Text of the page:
Driving on ice -- the secret to Finnish Formula One success

    Story highlights

    • Finland has produced three Formula One world champions
    • Bottas follows Finnish stars Rosberg, Hakkinen and Raikkonen into F1
    • Bottas is aiming for first win with Williams

    (CNN)Snow is falling in soft drifts and the forest-fringed roads are slick with ice as racing driver Valtteri Bottas returns home for a rare visit to Finland.

    His hometown of Nastola may be 70 miles north of Finnish capital Helsinki but it is a million miles from the sun-kissed world of Formula One.
      A trio of Finns have conquered F1 to become world champion -- Keke Rosberg, Mika Hakkinen and Kimi Raikkonen -- and Finland's remote, snowy climes may just hold the secret of their success.
      "If you learn to drive here then everywhere else will not be a problem," Bottas, who races with the Williams F1 team, tells CNN's The Circuit.
      "It can be quite slippery in winter. If you go to the shop on the icy roads it's not that simple a ride, you know?
      "Car control for people in Finland is pretty good because of the tricky conditions. You get used to it and I try to enjoy every single bit of it.
      "The Finnish mentality is also good for Formula One because it could be easy to get carried away with the glamorous stuff but we are not like that. I'm just myself and I think that's the best way to go."
      Valtteri Bottas demonstrates ice fishing to The Circuit presenter Amanda Davies.
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      Bottas may be down to earth but he is also carrying hopes as the next highly rated Finn to join F1's ranks.
      The 26-year-old is now in his fourth season with Williams, who also guided Rosberg, F1's first Finnish world champion, to the title in 1982.
      "F1 is very popular in Finland because of all the drivers we've had before," Bottas explains. "The races might play far away from here but Finland is still a motorsport country."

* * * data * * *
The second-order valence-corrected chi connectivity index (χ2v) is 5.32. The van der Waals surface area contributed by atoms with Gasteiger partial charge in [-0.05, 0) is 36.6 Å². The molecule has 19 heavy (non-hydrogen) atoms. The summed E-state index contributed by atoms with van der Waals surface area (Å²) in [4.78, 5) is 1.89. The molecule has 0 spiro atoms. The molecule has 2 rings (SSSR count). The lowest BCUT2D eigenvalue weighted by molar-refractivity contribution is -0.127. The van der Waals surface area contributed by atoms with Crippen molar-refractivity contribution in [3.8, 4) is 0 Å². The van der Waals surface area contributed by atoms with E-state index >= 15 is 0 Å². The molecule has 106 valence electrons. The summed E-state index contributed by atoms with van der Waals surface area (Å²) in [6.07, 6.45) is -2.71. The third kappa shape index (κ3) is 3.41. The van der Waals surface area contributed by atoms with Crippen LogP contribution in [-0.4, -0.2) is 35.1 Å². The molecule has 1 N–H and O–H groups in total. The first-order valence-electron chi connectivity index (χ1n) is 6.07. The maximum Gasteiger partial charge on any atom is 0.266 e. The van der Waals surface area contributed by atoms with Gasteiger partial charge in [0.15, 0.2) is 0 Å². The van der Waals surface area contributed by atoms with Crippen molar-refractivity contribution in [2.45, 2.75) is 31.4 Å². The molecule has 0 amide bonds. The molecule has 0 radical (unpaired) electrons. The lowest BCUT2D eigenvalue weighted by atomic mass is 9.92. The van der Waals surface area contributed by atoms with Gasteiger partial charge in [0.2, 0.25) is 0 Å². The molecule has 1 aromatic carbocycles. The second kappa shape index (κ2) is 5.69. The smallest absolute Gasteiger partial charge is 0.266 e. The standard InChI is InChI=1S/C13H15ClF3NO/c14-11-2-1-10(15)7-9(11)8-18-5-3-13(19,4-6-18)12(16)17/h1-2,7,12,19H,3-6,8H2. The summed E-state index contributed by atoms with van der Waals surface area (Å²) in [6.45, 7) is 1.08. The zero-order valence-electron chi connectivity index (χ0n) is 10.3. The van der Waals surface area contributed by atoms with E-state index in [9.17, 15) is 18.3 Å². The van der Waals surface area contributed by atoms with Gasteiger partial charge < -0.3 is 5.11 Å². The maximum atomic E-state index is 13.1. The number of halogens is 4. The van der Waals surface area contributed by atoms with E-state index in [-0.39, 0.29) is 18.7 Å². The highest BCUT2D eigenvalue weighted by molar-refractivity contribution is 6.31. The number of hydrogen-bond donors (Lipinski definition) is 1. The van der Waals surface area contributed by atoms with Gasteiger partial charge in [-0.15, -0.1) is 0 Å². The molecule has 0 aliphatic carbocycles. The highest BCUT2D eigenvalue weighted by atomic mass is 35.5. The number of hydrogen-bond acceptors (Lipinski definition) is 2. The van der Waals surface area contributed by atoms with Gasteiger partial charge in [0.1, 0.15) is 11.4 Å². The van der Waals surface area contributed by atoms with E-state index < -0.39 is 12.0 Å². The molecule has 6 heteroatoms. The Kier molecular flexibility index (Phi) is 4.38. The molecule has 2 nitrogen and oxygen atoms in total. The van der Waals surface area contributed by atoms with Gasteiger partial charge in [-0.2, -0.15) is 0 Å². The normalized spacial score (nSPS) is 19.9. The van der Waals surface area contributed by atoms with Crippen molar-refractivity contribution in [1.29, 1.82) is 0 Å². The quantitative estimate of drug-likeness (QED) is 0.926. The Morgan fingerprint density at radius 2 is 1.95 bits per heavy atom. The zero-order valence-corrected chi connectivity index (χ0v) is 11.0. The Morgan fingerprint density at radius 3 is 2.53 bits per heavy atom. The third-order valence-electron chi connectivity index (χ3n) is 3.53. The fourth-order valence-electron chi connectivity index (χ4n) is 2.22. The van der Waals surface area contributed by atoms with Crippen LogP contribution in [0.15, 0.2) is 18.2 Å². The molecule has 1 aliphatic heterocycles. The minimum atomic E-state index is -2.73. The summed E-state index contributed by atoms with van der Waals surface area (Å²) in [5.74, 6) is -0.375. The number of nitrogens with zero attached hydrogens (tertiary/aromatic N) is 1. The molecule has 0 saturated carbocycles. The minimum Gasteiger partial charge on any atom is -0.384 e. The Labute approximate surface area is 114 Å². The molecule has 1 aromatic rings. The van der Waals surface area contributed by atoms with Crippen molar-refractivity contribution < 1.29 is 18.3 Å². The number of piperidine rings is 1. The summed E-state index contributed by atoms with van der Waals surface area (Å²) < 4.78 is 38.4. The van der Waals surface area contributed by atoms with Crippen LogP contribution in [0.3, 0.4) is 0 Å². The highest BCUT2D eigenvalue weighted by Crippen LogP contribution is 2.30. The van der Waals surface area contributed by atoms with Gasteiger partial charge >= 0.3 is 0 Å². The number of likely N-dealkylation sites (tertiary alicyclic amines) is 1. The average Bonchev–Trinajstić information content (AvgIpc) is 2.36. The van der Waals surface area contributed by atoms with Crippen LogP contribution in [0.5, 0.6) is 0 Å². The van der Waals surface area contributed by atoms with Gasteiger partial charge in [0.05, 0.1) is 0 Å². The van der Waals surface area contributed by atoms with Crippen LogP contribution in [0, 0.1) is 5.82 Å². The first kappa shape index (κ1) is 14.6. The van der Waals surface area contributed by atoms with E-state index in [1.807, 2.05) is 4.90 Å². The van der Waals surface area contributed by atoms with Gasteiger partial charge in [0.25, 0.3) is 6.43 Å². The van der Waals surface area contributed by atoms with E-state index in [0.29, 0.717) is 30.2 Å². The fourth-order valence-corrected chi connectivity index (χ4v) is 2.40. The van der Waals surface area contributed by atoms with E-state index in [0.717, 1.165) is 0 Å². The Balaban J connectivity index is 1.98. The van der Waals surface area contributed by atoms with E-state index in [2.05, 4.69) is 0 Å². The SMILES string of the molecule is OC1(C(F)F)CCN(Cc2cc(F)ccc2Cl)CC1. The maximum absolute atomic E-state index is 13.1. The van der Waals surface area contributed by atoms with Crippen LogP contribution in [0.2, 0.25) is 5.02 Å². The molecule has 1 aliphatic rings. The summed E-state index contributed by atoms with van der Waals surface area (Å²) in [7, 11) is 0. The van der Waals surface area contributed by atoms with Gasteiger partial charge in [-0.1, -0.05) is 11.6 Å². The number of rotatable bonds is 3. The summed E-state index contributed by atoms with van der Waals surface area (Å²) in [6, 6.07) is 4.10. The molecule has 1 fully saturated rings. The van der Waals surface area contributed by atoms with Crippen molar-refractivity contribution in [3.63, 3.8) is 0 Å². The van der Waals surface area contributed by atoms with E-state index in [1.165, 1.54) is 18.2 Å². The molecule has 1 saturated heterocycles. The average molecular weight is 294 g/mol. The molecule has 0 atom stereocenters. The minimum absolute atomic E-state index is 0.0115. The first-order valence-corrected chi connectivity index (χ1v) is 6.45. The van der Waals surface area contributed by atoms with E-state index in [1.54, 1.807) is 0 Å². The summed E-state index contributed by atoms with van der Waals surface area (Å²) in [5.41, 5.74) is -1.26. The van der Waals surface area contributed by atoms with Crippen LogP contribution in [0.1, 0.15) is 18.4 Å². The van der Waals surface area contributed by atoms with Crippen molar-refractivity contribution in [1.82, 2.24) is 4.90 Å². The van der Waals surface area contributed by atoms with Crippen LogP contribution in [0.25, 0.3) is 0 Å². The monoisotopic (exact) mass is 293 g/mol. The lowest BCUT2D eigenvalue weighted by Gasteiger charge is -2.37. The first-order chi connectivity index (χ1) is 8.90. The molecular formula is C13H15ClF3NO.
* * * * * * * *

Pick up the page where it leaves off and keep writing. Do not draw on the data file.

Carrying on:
'Break through'

      The sport's 2007 champion Raikkonen -- F1's mercurial "Iceman" -- arguably has a greater burden of responsibility to satisfy the Finnish frenzy as he once more has a competitive Ferrari at his fingertips in 2016.
      Bottas, however, has plans to "break through the ice" and win his maiden grand prix in the sport's record-breaking 21-race season.
      Since speaking to CNN before the start of the season, Bottas has collected seven points for Williams. His best finish was eighth at the opening race of 2016 in Australia.
      Nico Rosberg, who is the son of Finnish trailblazer Keke but races under the German flag, is leading the world championship ahead of Mercedes teammate Lewis Hamilton.
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      "At the moment I think I'm the driver with the most points in F1 but without a win," says Bottas, who has been on the podium six times in F1. "That's not so nice. Let's correct that.
      "I'm really waiting for it. It's something I'm looking forward to. I've not reached my peak just yet.
      "So far I've tried to be a points machine, to try and bring the car home in the points but maybe I could gain more with a bit of risk."
      After being schooled on Finland's freezing roads, taking more risk for more gain shouldn't be a problem for F1's latest flying Finn.
      The next round of the 2016 F1 world championship is the Russian Grand Prix on Sunday, May 1.
      Who will win? Have your say on CNN Sport's Facebook page.
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